An Oregon wildfire continued to threaten the AC Pacific Intertie, one of the backbones of the Western U.S. power grid, on Thursday, although the transmission system was operating near normal capacity, a spokesman for the line's operator said.
Bonneville Power Administration spokesman Bill Murlin told Reuters fire breaks were being built around the Cycan substation, while a relay station was also being threatened by the blaze.
The fire has also been causing arcing, where electricity makes lightning-like leaps through the thick smoke, endangering firefighters.
Murlin said that on Wednesday afternoon the blaze caused a 15 minute outage on two of the four lines that make up the transmission system, forcing the Portland, Oregon-based agency to shut 2,500 megawatts of generation.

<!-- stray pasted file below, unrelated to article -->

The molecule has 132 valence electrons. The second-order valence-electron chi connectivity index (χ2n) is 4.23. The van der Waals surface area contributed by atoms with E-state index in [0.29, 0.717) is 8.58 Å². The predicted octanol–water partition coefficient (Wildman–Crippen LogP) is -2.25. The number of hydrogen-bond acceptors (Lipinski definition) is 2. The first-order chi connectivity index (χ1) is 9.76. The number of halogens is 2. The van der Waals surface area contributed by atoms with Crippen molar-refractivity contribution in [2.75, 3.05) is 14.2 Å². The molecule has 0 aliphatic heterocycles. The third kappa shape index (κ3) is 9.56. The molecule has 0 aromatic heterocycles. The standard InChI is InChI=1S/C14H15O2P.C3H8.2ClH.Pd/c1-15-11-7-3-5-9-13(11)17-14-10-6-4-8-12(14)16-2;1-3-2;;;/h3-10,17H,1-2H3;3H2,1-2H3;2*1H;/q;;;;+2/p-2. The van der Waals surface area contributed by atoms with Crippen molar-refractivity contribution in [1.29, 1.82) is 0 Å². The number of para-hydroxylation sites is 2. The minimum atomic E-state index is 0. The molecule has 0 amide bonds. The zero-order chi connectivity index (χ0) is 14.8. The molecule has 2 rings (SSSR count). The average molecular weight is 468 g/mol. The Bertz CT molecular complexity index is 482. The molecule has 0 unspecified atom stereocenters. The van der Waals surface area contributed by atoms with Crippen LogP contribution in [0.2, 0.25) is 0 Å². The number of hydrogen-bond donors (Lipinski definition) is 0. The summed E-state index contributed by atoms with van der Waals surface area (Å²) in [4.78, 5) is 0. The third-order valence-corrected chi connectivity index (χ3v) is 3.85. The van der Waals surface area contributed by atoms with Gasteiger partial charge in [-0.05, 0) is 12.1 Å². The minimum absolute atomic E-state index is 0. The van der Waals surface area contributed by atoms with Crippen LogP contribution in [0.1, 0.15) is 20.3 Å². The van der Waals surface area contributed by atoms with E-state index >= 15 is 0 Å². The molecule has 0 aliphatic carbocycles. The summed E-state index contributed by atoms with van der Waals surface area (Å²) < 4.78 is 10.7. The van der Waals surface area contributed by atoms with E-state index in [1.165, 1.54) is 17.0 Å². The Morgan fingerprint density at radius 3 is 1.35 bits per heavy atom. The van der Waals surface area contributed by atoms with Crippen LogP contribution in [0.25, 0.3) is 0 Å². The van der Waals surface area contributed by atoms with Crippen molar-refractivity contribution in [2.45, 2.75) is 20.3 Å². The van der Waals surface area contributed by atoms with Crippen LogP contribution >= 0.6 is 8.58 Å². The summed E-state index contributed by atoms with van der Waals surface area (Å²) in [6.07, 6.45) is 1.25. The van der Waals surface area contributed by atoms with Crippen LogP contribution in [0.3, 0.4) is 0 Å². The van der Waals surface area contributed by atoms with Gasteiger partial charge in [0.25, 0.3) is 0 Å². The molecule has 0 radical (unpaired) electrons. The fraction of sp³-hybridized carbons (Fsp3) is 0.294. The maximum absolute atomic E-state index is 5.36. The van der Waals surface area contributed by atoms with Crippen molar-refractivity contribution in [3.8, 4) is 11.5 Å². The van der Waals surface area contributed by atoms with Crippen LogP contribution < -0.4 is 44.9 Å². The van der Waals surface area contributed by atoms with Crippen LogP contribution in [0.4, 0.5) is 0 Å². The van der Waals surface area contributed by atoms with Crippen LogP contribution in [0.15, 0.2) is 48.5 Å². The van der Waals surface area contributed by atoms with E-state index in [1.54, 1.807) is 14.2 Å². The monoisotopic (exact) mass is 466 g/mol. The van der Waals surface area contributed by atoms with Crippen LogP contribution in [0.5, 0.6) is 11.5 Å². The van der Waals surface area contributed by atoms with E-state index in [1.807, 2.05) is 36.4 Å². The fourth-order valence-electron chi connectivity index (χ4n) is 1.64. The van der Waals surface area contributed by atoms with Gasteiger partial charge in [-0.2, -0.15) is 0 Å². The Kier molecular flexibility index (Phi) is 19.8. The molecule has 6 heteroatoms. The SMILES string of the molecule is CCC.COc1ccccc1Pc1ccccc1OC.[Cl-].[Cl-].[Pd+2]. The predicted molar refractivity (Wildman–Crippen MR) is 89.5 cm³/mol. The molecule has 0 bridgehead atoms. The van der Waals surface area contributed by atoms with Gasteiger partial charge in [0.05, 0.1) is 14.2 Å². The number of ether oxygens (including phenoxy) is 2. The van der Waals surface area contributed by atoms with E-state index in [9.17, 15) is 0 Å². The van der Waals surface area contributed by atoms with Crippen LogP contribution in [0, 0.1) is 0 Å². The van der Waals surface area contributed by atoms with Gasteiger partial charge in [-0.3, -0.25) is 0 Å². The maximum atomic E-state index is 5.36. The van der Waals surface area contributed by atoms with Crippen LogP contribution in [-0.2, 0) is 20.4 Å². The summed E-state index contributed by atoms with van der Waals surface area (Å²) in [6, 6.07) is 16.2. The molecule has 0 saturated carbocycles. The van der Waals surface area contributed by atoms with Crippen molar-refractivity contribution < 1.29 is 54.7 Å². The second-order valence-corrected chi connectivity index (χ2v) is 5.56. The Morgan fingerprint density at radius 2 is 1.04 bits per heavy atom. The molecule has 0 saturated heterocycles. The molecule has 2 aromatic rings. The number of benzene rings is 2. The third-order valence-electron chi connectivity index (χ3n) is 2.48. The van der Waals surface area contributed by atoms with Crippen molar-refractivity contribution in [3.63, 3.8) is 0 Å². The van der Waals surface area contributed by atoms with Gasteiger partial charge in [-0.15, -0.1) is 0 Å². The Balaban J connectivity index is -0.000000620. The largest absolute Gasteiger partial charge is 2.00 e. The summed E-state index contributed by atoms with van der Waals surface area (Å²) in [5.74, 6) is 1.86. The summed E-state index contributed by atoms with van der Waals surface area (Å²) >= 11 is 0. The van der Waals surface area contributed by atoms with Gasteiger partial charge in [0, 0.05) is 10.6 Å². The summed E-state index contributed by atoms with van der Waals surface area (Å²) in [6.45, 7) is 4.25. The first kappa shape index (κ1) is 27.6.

The line is currently operating with a southbound capacity of about 3,200 MW. One of the four lines, which can carry about 1,000 MW, is located far from the blaze and has not been impacted, while the other three lines at times have all come under threat, Murlin said.
One megawatt is enough power for 1,000 homes.
Murlin noted that at one stage on Wednesday it looked as if the fire was moving away from the lines, but there were signs early Thursday that such hopes were premature.
BPA had provisionally scheduled for three of the four lines to be taken down late Wednesday and through Thursday to allow firefighters to tackle the blaze without the threat of live electrical wires.
That outage was canceled after discussions between BPA and the Oregon State Department of Natural Resources and has not been rescheduled.
"That is not going to happen the way things are looking now," Murlin said.